Plasma tryptophan-kynurenine metabolites are altered in human immunodeficiency virus infection and associated with progression of carotid artery atherosclerosis

Qibin Qi, Simin Hua, Clary B. Clish, Justin M. Scott, David B. Hanna, Tao Wang, Sabina A. Haberlen, Sanjiv J. Shah, Marshall J. Glesby, Jason M. Lazar, Robert D. Burk, Howard N. Hodis, Alan L. Landay, Wendy S. Post, Kathryn Anastos, Robert C. Kaplan

Research output: Contribution to journalArticle

17 Scopus citations

Abstract

Background It is unknown whether disrupted tryptophan catabolism is associated with cardiovascular disease (CVD) in human immunodeficiency virus (HIV)-infected individuals. Methods Plasma tryptophan and kynurenic acid were measured in 737 women and men (520 HIV+, 217 HIV?) from the Women's Interagency HIV Study and the Multicenter AIDS Cohort Study. Repeated B-mode carotid artery ultrasound imaging was obtained from 2004 through 2013. We examined associations of baseline tryptophan, kynurenic acid, and kynurenic acid-to-tryptophan (KYNA/TRP) ratio, with risk of carotid plaque. Results After a 7-year follow-up, 112 participants developed carotid plaque. Compared to those without HIV infection, HIV-infected participants had lower tryptophan (P <.001), higher KYNA/TRP (P =.01), and similar kynurenic acid levels (P =.51). Tryptophan, kynurenic acid, and KYNA/TRP were correlated with T-cell activation (CD38+HLA-DR+) and immune activation markers (serum sCD14, galectin-3) but had few correlations with interleukin-6, C-reactive protein, or CVD risk factors (blood pressure, lipids). Adjusted for demographic and behavioral factors, each standard deviation (SD) increment in tryptophan was associated with a 29% (95% confidence interval [CI], 17%-38%) decreased risk of carotid plaque (P <.001), while each SD increment in kynurenic acid (P =.02) and KYNA/TRP (P <.001) was associated with a 34% (6%-69%) and a 47% (26%-73%) increased risk of carotid plaque, respectively. After further adjustment for CVD risk factors and immune activation markers, these associations were attenuated but remained significant. Conclusions Plasma tryptophan-kynurenine metabolites are altered in HIV infection and associated with progression of carotid artery atherosclerosis.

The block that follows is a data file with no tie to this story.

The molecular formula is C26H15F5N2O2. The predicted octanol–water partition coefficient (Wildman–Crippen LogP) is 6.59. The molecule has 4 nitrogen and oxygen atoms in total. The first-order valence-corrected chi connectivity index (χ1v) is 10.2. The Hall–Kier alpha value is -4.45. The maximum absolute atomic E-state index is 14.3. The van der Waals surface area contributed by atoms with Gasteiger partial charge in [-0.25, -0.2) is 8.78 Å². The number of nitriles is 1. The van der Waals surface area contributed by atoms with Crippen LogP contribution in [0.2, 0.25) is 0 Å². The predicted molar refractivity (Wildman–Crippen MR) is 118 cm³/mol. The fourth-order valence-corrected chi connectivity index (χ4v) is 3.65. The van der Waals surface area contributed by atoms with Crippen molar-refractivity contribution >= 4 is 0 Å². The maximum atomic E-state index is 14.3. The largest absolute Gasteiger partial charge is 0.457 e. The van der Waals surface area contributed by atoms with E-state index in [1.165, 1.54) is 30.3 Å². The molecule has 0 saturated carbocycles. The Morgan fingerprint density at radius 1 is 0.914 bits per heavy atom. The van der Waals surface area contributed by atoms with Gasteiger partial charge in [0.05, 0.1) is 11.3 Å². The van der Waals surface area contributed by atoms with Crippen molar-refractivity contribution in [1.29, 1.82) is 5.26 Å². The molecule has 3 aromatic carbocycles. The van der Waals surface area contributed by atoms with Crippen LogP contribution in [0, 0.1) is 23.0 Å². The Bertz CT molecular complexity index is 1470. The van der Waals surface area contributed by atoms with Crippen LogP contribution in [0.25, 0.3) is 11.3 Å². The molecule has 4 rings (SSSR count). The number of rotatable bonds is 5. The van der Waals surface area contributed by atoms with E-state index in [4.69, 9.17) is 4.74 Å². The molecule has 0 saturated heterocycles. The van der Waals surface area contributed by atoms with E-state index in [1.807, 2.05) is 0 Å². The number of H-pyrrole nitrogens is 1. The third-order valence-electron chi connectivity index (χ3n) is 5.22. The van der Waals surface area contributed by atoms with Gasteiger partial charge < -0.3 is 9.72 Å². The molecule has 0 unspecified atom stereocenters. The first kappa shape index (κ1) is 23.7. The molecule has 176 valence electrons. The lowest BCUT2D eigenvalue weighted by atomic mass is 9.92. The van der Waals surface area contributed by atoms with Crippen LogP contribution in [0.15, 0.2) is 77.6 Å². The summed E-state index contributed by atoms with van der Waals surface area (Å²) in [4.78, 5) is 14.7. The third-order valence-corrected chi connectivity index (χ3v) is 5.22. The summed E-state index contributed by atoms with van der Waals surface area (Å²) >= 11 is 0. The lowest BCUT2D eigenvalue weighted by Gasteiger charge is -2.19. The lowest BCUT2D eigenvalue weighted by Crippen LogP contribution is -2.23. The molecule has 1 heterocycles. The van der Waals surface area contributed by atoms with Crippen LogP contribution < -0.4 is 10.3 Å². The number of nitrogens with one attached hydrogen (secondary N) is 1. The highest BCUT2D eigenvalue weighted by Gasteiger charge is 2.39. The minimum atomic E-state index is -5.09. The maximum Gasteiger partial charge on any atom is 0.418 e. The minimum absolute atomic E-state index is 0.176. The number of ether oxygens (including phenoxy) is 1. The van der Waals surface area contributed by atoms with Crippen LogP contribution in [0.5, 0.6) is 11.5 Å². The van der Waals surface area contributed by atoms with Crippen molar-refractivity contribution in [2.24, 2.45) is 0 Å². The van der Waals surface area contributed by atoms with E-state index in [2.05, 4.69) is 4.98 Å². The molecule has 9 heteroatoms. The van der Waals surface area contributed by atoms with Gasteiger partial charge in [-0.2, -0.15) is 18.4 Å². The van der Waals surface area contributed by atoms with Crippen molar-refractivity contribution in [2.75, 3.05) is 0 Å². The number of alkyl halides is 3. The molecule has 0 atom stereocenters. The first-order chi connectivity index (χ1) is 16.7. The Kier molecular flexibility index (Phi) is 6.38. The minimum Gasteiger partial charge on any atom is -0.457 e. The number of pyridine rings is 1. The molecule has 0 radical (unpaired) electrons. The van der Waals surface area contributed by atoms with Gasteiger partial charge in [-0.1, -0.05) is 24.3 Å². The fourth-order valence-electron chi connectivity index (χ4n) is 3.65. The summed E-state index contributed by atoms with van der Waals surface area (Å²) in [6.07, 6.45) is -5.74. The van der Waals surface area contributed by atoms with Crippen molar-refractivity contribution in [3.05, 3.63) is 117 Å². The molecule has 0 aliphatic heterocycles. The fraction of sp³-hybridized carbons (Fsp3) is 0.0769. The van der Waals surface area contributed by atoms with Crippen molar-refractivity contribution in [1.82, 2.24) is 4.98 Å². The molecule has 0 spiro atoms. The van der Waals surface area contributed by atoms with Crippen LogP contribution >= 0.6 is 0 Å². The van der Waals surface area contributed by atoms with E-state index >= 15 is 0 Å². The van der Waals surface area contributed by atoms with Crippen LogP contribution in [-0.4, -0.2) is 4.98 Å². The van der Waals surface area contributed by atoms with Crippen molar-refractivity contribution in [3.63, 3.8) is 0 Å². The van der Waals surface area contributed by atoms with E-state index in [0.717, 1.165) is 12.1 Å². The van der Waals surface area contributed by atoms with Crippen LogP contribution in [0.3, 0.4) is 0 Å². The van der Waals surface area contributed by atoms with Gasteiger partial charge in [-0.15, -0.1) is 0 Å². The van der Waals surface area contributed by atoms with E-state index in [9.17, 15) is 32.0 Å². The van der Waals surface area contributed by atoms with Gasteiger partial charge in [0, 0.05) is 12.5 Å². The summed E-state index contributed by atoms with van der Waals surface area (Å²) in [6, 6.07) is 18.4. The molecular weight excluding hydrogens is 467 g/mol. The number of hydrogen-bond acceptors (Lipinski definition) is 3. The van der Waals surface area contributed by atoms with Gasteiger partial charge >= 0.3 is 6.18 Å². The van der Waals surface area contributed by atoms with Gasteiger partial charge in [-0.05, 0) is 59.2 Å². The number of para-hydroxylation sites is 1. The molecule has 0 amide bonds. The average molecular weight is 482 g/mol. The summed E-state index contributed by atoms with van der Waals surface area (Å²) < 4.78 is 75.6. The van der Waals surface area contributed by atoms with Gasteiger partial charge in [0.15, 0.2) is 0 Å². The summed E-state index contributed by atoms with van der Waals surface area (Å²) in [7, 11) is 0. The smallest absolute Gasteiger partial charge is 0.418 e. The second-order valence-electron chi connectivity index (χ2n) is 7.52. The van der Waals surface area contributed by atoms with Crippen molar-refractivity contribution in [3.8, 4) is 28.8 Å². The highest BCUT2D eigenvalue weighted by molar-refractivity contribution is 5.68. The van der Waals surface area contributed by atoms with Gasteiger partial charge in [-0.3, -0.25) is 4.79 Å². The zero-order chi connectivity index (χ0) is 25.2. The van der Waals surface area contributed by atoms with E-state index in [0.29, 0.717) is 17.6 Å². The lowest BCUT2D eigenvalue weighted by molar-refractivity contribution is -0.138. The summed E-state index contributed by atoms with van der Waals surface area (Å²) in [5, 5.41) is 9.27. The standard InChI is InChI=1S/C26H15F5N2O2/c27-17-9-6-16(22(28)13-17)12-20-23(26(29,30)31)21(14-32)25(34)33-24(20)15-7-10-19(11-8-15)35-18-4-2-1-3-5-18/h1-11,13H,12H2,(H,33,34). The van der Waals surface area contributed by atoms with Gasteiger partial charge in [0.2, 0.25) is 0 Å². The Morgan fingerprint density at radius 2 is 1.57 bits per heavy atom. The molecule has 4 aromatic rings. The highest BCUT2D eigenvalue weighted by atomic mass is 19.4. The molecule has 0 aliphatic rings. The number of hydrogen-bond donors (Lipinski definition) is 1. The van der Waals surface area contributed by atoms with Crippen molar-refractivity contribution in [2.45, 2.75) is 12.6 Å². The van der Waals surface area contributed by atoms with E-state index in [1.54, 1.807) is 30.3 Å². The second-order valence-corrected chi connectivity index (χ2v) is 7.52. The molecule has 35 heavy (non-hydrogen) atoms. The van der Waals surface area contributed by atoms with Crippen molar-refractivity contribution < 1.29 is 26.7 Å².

Original languageEnglish (US)
Pages (from-to)235-242
Number of pages8
JournalClinical Infectious Diseases
Volume67
Issue number2
DOIs
StatePublished - Jul 2 2018

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Keywords

  • HIV infection
  • association study
  • atherosclerosis
  • metabolite

ASJC Scopus subject areas

  • Microbiology (medical)
  • Infectious Diseases

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